FAQ Horse Care

Breed Profile: The Colorful World of the Paint Horse

bay paint overo horse
Written by Holly N.

Paints, Pintos, and Piebalds…Oh My!

The world of horses can be both colorful and confusing, as my colleague discovered when she explored the difference between pintos and paint horses. It’s important to recognize that the American Paint is a specific breed, while pinto simply refers to a color.

The American Paint Horse is well known for its colorful coat, but that isn’t the only criterion. An American Paint Horse must have the conformation of a stock horse, which translates to a compact, athletic body, powerful hindquarters, and strong bones. Temperament is also critical: paints should be willing and calm.

paint horse

Source: Canva

The Paint Horse: An Overview

The American Paint Horse is a versatile and athletic animal. Regarding conformation, you can expect sloping shoulders similar to those of the Quarter Horse, a compact body, strong legs, and a short yet muscular back.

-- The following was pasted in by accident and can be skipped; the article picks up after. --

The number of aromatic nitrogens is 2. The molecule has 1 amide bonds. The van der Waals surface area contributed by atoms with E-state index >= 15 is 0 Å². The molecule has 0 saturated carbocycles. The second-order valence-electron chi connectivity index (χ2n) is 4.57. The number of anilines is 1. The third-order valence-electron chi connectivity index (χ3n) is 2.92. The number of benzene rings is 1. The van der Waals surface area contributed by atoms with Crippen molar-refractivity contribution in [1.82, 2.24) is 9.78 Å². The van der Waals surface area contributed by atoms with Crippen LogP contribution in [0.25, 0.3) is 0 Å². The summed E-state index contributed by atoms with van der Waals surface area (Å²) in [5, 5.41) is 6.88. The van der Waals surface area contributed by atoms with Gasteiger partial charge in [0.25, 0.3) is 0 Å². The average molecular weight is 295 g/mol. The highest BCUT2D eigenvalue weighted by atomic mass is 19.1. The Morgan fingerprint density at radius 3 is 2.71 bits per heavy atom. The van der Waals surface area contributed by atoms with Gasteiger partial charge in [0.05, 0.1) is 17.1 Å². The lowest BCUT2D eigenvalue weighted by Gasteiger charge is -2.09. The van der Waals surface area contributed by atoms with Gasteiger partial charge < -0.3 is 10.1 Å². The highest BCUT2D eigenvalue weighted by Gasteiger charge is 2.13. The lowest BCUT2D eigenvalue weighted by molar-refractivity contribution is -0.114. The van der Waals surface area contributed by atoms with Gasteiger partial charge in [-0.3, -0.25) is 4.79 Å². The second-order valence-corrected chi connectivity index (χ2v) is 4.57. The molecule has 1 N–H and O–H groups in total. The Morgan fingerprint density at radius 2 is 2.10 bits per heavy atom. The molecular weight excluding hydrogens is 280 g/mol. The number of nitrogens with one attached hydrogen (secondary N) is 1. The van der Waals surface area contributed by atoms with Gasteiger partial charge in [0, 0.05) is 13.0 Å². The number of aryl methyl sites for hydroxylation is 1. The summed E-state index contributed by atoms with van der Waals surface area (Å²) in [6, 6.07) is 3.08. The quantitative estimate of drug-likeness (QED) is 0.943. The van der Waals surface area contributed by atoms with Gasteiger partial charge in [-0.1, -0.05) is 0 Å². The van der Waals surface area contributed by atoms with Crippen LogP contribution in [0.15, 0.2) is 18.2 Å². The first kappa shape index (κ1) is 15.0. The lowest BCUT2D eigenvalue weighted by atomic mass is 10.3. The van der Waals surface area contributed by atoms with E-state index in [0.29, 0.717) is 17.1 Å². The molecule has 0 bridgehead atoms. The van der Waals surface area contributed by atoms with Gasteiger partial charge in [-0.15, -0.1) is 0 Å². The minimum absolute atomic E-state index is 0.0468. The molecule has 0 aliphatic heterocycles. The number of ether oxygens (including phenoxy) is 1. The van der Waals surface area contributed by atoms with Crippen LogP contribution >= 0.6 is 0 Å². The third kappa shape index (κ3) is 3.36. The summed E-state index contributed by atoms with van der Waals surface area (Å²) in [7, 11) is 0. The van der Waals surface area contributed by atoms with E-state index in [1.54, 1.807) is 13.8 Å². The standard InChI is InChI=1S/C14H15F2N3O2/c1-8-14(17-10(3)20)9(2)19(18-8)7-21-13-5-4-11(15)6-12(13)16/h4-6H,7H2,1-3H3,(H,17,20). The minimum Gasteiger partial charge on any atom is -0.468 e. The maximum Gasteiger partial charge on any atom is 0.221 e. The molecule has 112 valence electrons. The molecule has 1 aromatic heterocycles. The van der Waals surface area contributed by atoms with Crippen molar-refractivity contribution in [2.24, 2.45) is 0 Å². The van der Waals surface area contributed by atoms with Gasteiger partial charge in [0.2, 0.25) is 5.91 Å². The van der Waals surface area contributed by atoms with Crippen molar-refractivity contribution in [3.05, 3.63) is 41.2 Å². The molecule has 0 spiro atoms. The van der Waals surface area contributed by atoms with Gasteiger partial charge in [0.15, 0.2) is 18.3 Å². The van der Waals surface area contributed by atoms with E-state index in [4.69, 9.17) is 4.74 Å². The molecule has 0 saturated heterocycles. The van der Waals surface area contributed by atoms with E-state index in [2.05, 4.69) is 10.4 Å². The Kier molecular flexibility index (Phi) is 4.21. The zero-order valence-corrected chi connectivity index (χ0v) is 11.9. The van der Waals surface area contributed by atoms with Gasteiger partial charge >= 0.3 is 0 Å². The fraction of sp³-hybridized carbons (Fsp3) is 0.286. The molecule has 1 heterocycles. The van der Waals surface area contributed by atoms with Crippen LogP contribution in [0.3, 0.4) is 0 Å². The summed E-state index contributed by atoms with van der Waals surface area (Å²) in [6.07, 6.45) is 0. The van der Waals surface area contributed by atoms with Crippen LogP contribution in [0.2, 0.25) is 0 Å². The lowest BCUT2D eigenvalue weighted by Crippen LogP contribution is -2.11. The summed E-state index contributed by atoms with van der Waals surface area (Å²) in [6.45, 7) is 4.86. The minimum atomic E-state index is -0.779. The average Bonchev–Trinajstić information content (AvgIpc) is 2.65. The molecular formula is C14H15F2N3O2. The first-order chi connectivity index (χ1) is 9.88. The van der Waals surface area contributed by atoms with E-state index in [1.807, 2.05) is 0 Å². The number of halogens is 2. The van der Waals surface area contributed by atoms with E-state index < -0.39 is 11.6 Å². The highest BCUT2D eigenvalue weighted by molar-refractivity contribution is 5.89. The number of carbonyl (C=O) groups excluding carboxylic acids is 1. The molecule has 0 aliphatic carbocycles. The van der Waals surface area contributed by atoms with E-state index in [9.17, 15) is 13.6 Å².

While most American Paints have colorful, patterned coats, a solid-colored horse can also qualify if both parents are registered Paints.

Breed History

American Paint Horses descended from the same bloodlines as the Quarter Horse, combining the speed of the Thoroughbred with the colorful coats of the Spanish breeds and the stocky strength of the Chickasaw pony.

Until 1940, there was no differentiation between the American Paint and the Quarter Horse, but when the American Quarter Horse Association (AQHA) was formed, it soon excluded all horses with too much white in their coats.

This separation led to the creation of the American Paint as a distinct breed, even though conformationally, it still has much in common with the Quarter Horse.

paint horse with partial blue eye

Source: Canva

Breed Origination

If it wasn’t for the Spanish, the equestrian world would never have known the wonders of the American Paint Horse.

When Spanish explorer Hernando Cortes arrived in the US in 1519, he brought 17 horses, each of which boasted a unique color pattern. One particular horse, a sorrel-and-white stallion, is believed to be the ancestor of modern-day Paints.

The American Paint Horse Association